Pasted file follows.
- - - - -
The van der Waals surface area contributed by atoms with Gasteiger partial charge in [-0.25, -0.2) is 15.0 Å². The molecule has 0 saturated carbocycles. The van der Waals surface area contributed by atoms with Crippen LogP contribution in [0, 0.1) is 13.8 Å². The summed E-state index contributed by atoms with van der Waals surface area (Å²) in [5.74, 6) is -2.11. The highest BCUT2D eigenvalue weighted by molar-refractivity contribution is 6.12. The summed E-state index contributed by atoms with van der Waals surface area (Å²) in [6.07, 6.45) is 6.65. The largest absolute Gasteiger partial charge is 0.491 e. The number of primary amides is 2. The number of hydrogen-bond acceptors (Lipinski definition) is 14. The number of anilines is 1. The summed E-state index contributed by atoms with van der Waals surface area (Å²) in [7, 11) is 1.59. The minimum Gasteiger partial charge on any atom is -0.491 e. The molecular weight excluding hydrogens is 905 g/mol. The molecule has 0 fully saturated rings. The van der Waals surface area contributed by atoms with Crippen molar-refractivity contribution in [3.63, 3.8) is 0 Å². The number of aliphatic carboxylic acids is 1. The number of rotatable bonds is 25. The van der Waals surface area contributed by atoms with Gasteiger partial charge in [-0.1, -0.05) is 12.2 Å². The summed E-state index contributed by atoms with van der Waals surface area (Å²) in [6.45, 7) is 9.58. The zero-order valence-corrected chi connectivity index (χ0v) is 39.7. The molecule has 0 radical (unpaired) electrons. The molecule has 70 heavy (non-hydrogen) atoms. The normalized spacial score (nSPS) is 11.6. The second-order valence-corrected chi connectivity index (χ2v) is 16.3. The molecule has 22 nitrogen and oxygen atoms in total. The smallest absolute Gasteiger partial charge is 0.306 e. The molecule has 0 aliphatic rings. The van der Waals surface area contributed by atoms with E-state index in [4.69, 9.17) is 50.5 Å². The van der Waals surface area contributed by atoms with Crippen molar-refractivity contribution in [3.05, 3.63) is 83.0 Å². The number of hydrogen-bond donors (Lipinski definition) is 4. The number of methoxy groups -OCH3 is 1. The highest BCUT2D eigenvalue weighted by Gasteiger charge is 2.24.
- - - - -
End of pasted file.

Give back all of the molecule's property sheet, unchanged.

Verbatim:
The van der Waals surface area contributed by atoms with Gasteiger partial charge in [-0.25, -0.2) is 15.0 Å². The molecule has 0 saturated carbocycles. The van der Waals surface area contributed by atoms with Crippen LogP contribution in [0, 0.1) is 13.8 Å². The summed E-state index contributed by atoms with van der Waals surface area (Å²) in [5.74, 6) is -2.11. The highest BCUT2D eigenvalue weighted by molar-refractivity contribution is 6.12. The summed E-state index contributed by atoms with van der Waals surface area (Å²) in [6.07, 6.45) is 6.65. The largest absolute Gasteiger partial charge is 0.491 e. The number of primary amides is 2. The number of hydrogen-bond acceptors (Lipinski definition) is 14. The number of anilines is 1. The summed E-state index contributed by atoms with van der Waals surface area (Å²) in [7, 11) is 1.59. The minimum Gasteiger partial charge on any atom is -0.491 e. The molecular weight excluding hydrogens is 905 g/mol. The molecule has 0 fully saturated rings. The van der Waals surface area contributed by atoms with Crippen molar-refractivity contribution in [3.63, 3.8) is 0 Å². The number of aliphatic carboxylic acids is 1. The number of rotatable bonds is 25. The van der Waals surface area contributed by atoms with Gasteiger partial charge in [-0.1, -0.05) is 12.2 Å². The summed E-state index contributed by atoms with van der Waals surface area (Å²) in [6.45, 7) is 9.58. The zero-order valence-corrected chi connectivity index (χ0v) is 39.7. The molecule has 0 radical (unpaired) electrons. The molecule has 70 heavy (non-hydrogen) atoms. The normalized spacial score (nSPS) is 11.6. The second-order valence-corrected chi connectivity index (χ2v) is 16.3. The molecule has 22 nitrogen and oxygen atoms in total. The smallest absolute Gasteiger partial charge is 0.306 e. The molecule has 0 aliphatic rings. The van der Waals surface area contributed by atoms with E-state index in [4.69, 9.17) is 50.5 Å². The van der Waals surface area contributed by atoms with Crippen molar-refractivity contribution in [3.05, 3.63) is 83.0 Å². The number of hydrogen-bond donors (Lipinski definition) is 4. The number of methoxy groups -OCH3 is 1. The highest BCUT2D eigenvalue weighted by Gasteiger charge is 2.24.